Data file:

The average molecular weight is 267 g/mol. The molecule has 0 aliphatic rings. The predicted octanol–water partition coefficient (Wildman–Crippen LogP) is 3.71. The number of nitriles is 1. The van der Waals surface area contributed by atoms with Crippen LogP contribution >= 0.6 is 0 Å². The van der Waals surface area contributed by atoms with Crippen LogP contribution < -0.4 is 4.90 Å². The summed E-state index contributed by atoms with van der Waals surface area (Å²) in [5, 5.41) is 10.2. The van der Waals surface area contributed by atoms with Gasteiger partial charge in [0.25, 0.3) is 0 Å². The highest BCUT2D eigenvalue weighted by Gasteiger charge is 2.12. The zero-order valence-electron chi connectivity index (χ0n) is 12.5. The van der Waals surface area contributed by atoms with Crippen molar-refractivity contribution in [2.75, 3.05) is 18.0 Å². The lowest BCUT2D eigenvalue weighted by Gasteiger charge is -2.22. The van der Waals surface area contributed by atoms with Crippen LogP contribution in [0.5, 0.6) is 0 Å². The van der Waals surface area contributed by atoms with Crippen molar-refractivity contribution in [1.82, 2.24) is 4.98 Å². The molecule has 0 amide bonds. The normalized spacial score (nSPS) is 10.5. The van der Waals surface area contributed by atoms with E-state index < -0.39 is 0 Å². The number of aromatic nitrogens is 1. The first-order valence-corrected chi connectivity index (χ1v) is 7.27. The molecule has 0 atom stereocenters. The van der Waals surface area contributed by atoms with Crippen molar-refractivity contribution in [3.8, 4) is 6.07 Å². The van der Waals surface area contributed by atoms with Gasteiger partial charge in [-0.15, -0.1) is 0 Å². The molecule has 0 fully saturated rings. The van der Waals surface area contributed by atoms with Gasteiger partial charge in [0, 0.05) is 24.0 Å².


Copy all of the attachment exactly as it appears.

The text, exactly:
The average molecular weight is 267 g/mol. The molecule has 0 aliphatic rings. The predicted octanol–water partition coefficient (Wildman–Crippen LogP) is 3.71. The number of nitriles is 1. The van der Waals surface area contributed by atoms with Crippen LogP contribution >= 0.6 is 0 Å². The van der Waals surface area contributed by atoms with Crippen LogP contribution < -0.4 is 4.90 Å². The summed E-state index contributed by atoms with van der Waals surface area (Å²) in [5, 5.41) is 10.2. The van der Waals surface area contributed by atoms with Gasteiger partial charge in [0.25, 0.3) is 0 Å². The highest BCUT2D eigenvalue weighted by Gasteiger charge is 2.12. The zero-order valence-electron chi connectivity index (χ0n) is 12.5. The van der Waals surface area contributed by atoms with Crippen molar-refractivity contribution in [2.75, 3.05) is 18.0 Å². The lowest BCUT2D eigenvalue weighted by Gasteiger charge is -2.22. The van der Waals surface area contributed by atoms with Crippen LogP contribution in [0.5, 0.6) is 0 Å². The van der Waals surface area contributed by atoms with Crippen molar-refractivity contribution in [1.82, 2.24) is 4.98 Å². The molecule has 0 amide bonds. The normalized spacial score (nSPS) is 10.5. The van der Waals surface area contributed by atoms with E-state index < -0.39 is 0 Å². The number of aromatic nitrogens is 1. The first-order valence-corrected chi connectivity index (χ1v) is 7.27. The molecule has 0 atom stereocenters. The van der Waals surface area contributed by atoms with Crippen molar-refractivity contribution in [3.8, 4) is 6.07 Å². The van der Waals surface area contributed by atoms with Gasteiger partial charge in [-0.15, -0.1) is 0 Å². The molecule has 0 fully saturated rings. The van der Waals surface area contributed by atoms with Gasteiger partial charge in [0, 0.05) is 24.0 Å².